What Rangers will be getting in new signing Jason Cummings

The former Hibs striker has joined the Ibrox side on loan from Nottingham Forest until the end of the season, with an option to purchase the player outright after that. Craig Fowler gives his take on the deal

Jason Cummings found the back of the net regularly for Hibs in the Scottish Championship. Picture: Getty
Jason Cummings found the back of the net regularly for Hibs in the Scottish Championship. Picture: Getty

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This is undoubtedly a good signing. Rangers have been crying out for quality depth in reserve up front, someone who can rise from the bench and change the course of a match in an instant. Eduardo Herrera may be a Mexican international, but in Scottish football he’s yet to looked quick enough, both in terms of mobility and speed of thought, to be another other than an expensive flop. Cummings, meanwhile, knows the game up here like the back of his hand and has already excelled in its environment before.

Whether it becomes a great signing depends on a couple of factors. Firstly, he’ll have to prove to everyone that he can be a regular goalscorer in the top tier in the same manner he was in the Scottish Championship. Unless you count the 2014 play-off final, he’s still to score in the Premiership, with his only experience being a run of games towards the end of Hibs’ ill-fated 2013/14 relegation season. In the English Championship with Forest, he netted only once in the league and three times in the EFL Cup.

Cummings is a little different to Alfredo Morelos, though they are both goalscorers. The former doesn’t contribute an awful lot to the attack outside of the penalty area. So if he’s not scoring regularly he likely won’t keep his place in the team. Fortunately for Rangers, his record in front of goal against Premiership sides while still a lower league player with Hibs would indicate that he’ll have little problem finding the net during his loan spell. And, regrettable as it is to say, the English second tier is probably a higher standard than the Scottish top flight. What’s more, unlike at Forest, he’ll be playing on one of the stronger teams in the division and, as a result, there should be plenty of opportunities coming his way.

The other factor is his place in the team. After signing for Rangers, Cummings predicted that he and Morelos would be able to form a strong partnership. He’s right to an extent. While there’s a lack of height in that duo, Morelos is fairly skilled at holding the ball up and will happily drop deep to link with the midfield. When he’s doing that, Cummings will stay up top, looking to make a run in behind and pushing the opposing defence deep towards their own goal.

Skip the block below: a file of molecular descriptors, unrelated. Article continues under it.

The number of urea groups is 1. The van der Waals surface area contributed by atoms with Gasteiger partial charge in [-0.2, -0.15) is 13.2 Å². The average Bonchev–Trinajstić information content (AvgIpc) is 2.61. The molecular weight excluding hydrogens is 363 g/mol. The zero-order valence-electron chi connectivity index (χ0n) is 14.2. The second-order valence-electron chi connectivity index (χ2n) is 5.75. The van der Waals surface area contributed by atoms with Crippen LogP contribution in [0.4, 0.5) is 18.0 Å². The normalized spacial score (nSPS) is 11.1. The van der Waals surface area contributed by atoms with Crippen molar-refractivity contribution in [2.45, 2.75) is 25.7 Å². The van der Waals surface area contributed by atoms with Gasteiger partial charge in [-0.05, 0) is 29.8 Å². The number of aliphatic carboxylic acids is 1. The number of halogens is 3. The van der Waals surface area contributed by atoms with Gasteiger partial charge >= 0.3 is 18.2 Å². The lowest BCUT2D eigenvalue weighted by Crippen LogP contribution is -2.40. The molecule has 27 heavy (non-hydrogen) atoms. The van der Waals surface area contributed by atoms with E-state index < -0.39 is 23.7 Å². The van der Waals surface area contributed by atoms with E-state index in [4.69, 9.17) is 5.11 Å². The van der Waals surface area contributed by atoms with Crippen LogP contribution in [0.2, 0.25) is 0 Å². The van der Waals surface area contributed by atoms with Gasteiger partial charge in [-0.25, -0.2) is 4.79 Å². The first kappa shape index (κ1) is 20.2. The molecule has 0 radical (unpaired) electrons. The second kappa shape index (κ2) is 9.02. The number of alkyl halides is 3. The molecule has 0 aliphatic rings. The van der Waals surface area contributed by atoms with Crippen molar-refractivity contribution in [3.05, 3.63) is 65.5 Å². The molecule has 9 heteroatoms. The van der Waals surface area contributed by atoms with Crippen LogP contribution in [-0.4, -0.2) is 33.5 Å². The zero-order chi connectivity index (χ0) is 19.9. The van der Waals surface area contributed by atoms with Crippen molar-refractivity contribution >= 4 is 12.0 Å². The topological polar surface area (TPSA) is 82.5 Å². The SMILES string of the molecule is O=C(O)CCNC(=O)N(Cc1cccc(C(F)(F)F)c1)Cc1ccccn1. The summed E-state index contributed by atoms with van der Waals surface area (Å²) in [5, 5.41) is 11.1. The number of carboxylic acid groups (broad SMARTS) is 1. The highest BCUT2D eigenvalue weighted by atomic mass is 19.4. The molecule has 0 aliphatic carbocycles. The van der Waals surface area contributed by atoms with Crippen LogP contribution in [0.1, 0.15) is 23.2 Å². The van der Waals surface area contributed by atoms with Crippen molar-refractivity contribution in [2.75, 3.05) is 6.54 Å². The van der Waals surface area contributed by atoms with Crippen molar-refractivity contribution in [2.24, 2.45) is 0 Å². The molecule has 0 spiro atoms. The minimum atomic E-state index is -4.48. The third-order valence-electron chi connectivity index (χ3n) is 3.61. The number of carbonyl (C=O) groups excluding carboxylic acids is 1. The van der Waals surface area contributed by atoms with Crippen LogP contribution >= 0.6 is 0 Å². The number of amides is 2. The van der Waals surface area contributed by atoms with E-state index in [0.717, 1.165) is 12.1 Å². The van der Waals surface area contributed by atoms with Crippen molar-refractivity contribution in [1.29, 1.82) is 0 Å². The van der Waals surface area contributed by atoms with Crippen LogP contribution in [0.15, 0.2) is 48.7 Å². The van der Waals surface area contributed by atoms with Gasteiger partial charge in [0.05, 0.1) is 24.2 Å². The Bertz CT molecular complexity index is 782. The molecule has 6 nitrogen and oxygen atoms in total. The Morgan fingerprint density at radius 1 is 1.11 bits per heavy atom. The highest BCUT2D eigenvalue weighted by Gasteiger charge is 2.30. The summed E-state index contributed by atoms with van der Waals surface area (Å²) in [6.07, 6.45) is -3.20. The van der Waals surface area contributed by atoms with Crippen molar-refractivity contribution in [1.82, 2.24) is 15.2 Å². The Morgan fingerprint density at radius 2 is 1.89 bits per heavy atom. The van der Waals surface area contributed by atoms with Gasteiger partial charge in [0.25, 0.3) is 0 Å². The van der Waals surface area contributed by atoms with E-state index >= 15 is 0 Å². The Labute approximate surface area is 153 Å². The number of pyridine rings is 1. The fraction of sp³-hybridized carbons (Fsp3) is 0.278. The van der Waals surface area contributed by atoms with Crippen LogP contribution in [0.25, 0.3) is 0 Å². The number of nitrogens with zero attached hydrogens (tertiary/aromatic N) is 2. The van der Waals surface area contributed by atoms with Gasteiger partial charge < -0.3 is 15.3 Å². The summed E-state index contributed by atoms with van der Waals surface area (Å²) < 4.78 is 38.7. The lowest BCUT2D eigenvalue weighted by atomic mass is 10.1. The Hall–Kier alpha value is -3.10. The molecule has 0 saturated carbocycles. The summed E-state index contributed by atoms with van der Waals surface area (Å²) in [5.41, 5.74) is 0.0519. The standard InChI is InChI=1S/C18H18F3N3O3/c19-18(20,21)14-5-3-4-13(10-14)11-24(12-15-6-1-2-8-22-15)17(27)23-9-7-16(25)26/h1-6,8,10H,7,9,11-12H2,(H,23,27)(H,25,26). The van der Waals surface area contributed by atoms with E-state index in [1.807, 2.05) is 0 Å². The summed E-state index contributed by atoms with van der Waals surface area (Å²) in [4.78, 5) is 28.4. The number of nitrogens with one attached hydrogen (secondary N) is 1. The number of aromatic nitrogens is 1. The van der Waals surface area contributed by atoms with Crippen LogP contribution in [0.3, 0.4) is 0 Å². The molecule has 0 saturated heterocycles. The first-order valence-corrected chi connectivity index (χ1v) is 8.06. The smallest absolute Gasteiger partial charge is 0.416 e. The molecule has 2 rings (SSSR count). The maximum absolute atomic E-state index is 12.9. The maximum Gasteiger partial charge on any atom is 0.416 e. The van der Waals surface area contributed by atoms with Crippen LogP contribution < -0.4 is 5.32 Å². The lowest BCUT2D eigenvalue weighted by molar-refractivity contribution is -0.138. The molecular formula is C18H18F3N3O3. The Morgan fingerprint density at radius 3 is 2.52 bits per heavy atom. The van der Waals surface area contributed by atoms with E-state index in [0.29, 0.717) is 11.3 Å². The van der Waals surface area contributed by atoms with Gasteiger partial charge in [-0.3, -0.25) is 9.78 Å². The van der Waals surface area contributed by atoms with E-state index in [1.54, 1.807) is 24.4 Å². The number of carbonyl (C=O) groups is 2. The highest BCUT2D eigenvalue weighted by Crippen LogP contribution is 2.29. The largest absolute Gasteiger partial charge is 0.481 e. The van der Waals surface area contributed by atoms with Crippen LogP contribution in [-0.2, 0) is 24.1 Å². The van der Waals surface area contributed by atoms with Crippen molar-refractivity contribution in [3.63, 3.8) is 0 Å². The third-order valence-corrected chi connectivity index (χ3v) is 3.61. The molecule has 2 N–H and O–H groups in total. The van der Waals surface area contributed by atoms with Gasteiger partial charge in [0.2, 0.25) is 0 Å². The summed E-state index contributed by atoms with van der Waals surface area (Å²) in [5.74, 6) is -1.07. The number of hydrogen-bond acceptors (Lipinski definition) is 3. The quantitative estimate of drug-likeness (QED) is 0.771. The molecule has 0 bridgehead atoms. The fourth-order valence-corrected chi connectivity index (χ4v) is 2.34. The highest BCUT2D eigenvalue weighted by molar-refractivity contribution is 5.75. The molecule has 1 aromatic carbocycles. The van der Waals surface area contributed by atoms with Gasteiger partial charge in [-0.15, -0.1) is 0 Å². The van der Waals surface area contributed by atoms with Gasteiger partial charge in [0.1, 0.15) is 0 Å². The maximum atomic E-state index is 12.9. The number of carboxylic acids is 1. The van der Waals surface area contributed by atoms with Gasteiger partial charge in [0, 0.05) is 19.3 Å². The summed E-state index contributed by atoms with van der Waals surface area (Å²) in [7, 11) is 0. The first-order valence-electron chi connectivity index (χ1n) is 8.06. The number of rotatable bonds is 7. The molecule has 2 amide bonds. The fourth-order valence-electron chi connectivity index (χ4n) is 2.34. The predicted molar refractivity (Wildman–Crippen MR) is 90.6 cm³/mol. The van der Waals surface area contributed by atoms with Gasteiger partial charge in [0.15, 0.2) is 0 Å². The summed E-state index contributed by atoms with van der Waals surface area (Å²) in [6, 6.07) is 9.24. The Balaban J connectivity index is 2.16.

However, there still remains a doubt as to whether the current Rangers squad possesses the players to make a 4-4-2 system work. Earlier in the season, Graham Dorrans and Ryan Jack occupied the roles, but would often have to sit quite deep in order to try and protect the defence, with mixed results. In such a set-up it would be Jamie Murphy or Josh Windass on the left and Daniel Candeias on the right: two attacking wingers. At least with the Rangers team earlier in the season they had Kenny Miller haring around the park, putting pressure on opponents in possession. Swap Miller for Cummings with the similar personnel around them, and there’s a danger that the midfield pair in the centre would be overrun.

There is the option of the diamond in midfield, but that would leave Candeias without a space in the starting XI. Statistically speaking, the Portuguese winger has been the most creative player in the league this season, and surely someone you’d want in the side if you’ve just signed a ruthless goalscorer. A 3-5-2 would present the same problem, as James Tavernier is player they wouldn’t want to drop. There’s a lot to consider for manager Graeme Murty.

As for the deal itself, while the seemingly rearranged loan for Murphy may have raised some eyebrows, the way this signing is structured makes perfect sense. Cummings represents more of a gamble. If he doesn’t fit into the team, they have the option of saying goodbye in the summer. If he does pick up where he left off at Easter Road, they can sign him for an agreeable fee.

In the meantime, he gives Murty something he hasn’t had at Rangers to this point. When the Light Blues are struggling, down by a goal in the final 20 minutes of play, he can look across his bench and find a forward capable of making an instant impact. Whether it’s Morelos, Cummings or Murphy, it doesn’t matter. They now have some real strength in depth. Even if that’s all this signing becomes, the Cummings deal will still be worth it.